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Review: American Gods 1×07 “A Prayer for Mad Sweeney”

Proving once again that you can never predict where this show is going to take you, the penultimate episode of the first season was devoted entirely to Mad Sweeney’s backstory, largely breaking from the season arc, and beautifully interweaving his Coming to America story with the somewhat tragic, present day predicament he finds himself locked in with Laura Moon.

A filmic little gem, the story of Essie MacGowan and how she brought Irish folklore to the shores of the New World could have stood alone as a sumptuous diversion, but casting Emily Browning as Essie provided a visual anchor to Laura, and ensured our emotional investment in her tale from the very start. Flitting between Essie’s world and the present day served to explore the changing relationship between Sweeney and Laura, and revealed a terrible connection that exists between them, and probably existed before Laura was even conceived.

Essie’s story was a familiar one – a young woman wronged by a man she loved, and thought loved her in return. A simple lie from her young lover saw Essie branded a thief and sentenced to seven years transportation. Forced to become the thing she was accused of, and to use her looks and cunning to manipulate men, Essie forgot her roots and neglected to leave offerings to the fairy folk, as she had since childhood.

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A spell in Newgate Prison found Essie in a neighbouring cell to Mad Sweeney, and their conversation revealed a shared sense of displacement. Essie’s loss of innocence, her sense of disappointment in the hand she’d been dealt after all her childhood optimism and belief in magic, echoed Sweeney’s fall from grace – a former king reduced to a cartoonish creature of mythology. And both stories were reminiscent of Laura Moon’s disillusionment with her sleep-walking half life.

Fortune favoured Essie’s later life once she found her way back to the US and taught her children to leave gifts for the supernatural creatures of her folklore once again. Fionnula Flanagan in a dual role as Essie’s grandmother and as Essie herself in her last years, underscored the melancholic, cyclical nature of human life, and mirrored the events taking place in the modern day. The revelation that Mad Sweeney was behind the ‘accident’ that killed Laura was immediately overshadowed by his actions when Laura crashed the ice cream van she was driving, and Sweeney’s coin was flung from her body. Rather than take back what was rightfully his, the leprechaun chose to make amends for the past by bringing her back to life (or at least undeath) once more. The closing flashback to Essie’s death, and to Sweeney escorting her to the afterlife, assuring her that they both had done good things and bad things, was by far the most emotional scene of the series so far, and cemented the foul mouthed leprechaun and his dead women as the unexpectedly tender core of the show.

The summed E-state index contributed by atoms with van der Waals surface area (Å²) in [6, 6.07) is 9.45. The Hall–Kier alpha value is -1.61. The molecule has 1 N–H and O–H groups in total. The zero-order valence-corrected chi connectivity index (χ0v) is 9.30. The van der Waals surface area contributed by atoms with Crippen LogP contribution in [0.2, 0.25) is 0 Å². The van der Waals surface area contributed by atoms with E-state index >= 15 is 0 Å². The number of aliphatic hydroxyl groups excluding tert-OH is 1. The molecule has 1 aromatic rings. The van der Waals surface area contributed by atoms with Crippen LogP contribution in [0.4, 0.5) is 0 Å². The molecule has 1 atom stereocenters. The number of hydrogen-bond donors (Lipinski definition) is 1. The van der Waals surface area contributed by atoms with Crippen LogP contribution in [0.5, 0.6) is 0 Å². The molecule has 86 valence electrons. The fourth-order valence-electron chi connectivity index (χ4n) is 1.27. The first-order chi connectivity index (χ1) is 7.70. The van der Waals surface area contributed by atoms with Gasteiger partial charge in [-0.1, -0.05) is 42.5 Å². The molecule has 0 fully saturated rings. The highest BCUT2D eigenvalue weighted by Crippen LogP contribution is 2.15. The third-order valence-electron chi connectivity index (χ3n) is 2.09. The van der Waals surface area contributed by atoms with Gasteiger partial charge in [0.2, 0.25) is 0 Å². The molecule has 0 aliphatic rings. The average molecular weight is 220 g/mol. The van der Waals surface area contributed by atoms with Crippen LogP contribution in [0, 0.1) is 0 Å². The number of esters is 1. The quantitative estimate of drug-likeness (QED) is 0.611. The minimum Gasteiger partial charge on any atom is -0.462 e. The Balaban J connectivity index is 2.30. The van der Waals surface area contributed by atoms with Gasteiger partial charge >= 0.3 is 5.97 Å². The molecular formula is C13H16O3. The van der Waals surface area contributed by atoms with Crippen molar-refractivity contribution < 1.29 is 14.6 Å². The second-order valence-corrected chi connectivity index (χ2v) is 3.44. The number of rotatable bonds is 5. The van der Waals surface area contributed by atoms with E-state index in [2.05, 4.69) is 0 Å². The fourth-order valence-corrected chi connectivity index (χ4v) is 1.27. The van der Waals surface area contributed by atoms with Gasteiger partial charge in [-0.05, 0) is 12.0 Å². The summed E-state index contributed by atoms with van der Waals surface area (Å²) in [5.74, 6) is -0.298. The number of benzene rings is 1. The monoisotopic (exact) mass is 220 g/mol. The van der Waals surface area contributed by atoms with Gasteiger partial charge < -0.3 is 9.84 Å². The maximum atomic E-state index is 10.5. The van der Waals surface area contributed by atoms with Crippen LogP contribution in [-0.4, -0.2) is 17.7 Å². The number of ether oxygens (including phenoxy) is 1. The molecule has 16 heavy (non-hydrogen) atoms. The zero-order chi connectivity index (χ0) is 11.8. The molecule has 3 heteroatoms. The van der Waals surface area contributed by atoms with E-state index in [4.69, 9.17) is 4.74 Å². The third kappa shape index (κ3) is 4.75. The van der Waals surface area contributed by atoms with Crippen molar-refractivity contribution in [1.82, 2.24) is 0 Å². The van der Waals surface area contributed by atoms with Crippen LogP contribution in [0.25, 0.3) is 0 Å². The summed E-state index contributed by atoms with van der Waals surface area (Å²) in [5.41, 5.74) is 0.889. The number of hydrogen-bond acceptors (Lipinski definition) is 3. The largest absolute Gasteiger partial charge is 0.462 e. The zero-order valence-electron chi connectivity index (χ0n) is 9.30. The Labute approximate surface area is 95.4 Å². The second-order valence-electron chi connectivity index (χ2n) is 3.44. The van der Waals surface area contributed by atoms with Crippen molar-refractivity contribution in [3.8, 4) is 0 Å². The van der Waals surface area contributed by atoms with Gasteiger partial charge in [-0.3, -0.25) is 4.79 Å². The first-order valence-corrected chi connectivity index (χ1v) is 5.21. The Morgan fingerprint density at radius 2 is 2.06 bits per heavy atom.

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Laura herself continued her journey toward redemption, sending Salim off to find his Jinn by tricking the location of the god gathering out of Mad Sweeney. Emily Browning did a wonderful job in conveying Laura’s shifting attitude towards her erstwhile antagonist in just a few glances and expressions, suggesting she might be coming to view Mad Sweeney as a kindred spirit of sorts.

The use of Mr. Jacquel and Mr. Ibis’s funeral parlour as a framing device for the tale, reminded us of the fate that awaits Laura if she can’t find her resurrectionist, and gave the tale an additional warmth. While their surroundings may be morbid, there’s something oddly comforting about these two ancient beings, just as there was when Sweeney held his hand out to Essie on her last night of life.

With only one episode left this season, it’s safe to say Fuller and Green‘s adaptation has meandered off the path laid out by Gaiman‘s novel, straying into re-imagining territory at times. But hopefully this means we will get to see other characters in the pantheon fleshed out as thoroughly as Laura and Sweeney have been and, over the course of time, this show will develop a huge, bloodied, beating heart.

Final Grade: A

+ The soundtrack this episode was even bolder and more playful than usual, with on the nose lyrics and jarring rock and roll tunes linking the old world aesthetic with modern day sensibilities.

+ “A Prayer for Mad Sweeney” has to be one of the most gorgeous looking episodes in a series of gorgeous looking episodes. It’s worth watching on repeat for the costumes alone.

+ I’ve mentioned before how hard it is to write characters that are simultaneously unlikable and sympathetic, and this week’s offering had me balling my eyes out. If that’s not real magic, I don’t know what is.

– The chemistry between Laura and Sweeney did somewhat highlight the lack of connection between Laura and Shadow, although I’m not sure that’s accidental.

– I’m slightly disturbed at how attractive ye old Mad Sweeney looked to me!

Extra Thoughts: It seems a different fate may await this TV version of Mad Sweeney than we might have expected from the source material. Wednesday is bound to be pretty pissed when he finds out his hired killer has just brought back Laura Moon for the second time…

What did you think? Was this episode excellent craic, or as pointless as looking for gold at the end of a rainbow? Let us know in the comments, or over on Twitter!

 

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Katie Young

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